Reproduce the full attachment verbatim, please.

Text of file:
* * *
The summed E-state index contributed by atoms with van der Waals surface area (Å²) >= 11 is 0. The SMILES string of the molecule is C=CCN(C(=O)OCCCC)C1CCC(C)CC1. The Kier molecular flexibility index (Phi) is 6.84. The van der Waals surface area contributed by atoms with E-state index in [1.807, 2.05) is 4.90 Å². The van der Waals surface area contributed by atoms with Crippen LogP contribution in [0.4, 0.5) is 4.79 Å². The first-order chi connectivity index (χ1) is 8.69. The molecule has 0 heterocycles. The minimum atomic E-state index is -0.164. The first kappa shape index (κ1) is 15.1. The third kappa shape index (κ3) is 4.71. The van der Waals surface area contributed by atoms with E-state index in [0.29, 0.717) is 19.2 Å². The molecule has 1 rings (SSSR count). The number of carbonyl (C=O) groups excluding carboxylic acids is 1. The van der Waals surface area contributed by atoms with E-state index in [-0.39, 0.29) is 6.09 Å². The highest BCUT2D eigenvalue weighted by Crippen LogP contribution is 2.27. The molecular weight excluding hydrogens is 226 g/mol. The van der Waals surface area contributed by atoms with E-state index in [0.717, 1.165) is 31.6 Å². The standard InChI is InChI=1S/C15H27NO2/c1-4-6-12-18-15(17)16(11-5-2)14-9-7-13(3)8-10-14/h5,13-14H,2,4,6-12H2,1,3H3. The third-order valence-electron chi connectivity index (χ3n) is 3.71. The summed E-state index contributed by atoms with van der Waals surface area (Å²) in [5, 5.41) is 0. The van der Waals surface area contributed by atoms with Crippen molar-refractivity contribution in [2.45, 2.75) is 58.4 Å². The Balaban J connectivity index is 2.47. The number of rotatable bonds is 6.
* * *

The summed E-state index contributed by atoms with van der Waals surface area (Å²) >= 11 is 0. The SMILES string of the molecule is C=CCN(C(=O)OCCCC)C1CCC(C)CC1. The Kier molecular flexibility index (Phi) is 6.84. The van der Waals surface area contributed by atoms with E-state index in [1.807, 2.05) is 4.90 Å². The van der Waals surface area contributed by atoms with Crippen LogP contribution in [0.4, 0.5) is 4.79 Å². The first-order chi connectivity index (χ1) is 8.69. The molecule has 0 heterocycles. The minimum atomic E-state index is -0.164. The first kappa shape index (κ1) is 15.1. The third kappa shape index (κ3) is 4.71. The van der Waals surface area contributed by atoms with E-state index in [0.29, 0.717) is 19.2 Å². The molecule has 1 rings (SSSR count). The number of carbonyl (C=O) groups excluding carboxylic acids is 1. The van der Waals surface area contributed by atoms with E-state index in [-0.39, 0.29) is 6.09 Å². The highest BCUT2D eigenvalue weighted by Crippen LogP contribution is 2.27. The molecular weight excluding hydrogens is 226 g/mol. The van der Waals surface area contributed by atoms with E-state index in [0.717, 1.165) is 31.6 Å². The standard InChI is InChI=1S/C15H27NO2/c1-4-6-12-18-15(17)16(11-5-2)14-9-7-13(3)8-10-14/h5,13-14H,2,4,6-12H2,1,3H3. The third-order valence-electron chi connectivity index (χ3n) is 3.71. The summed E-state index contributed by atoms with van der Waals surface area (Å²) in [5, 5.41) is 0. The van der Waals surface area contributed by atoms with Crippen molar-refractivity contribution in [2.45, 2.75) is 58.4 Å². The Balaban J connectivity index is 2.47. The number of rotatable bonds is 6.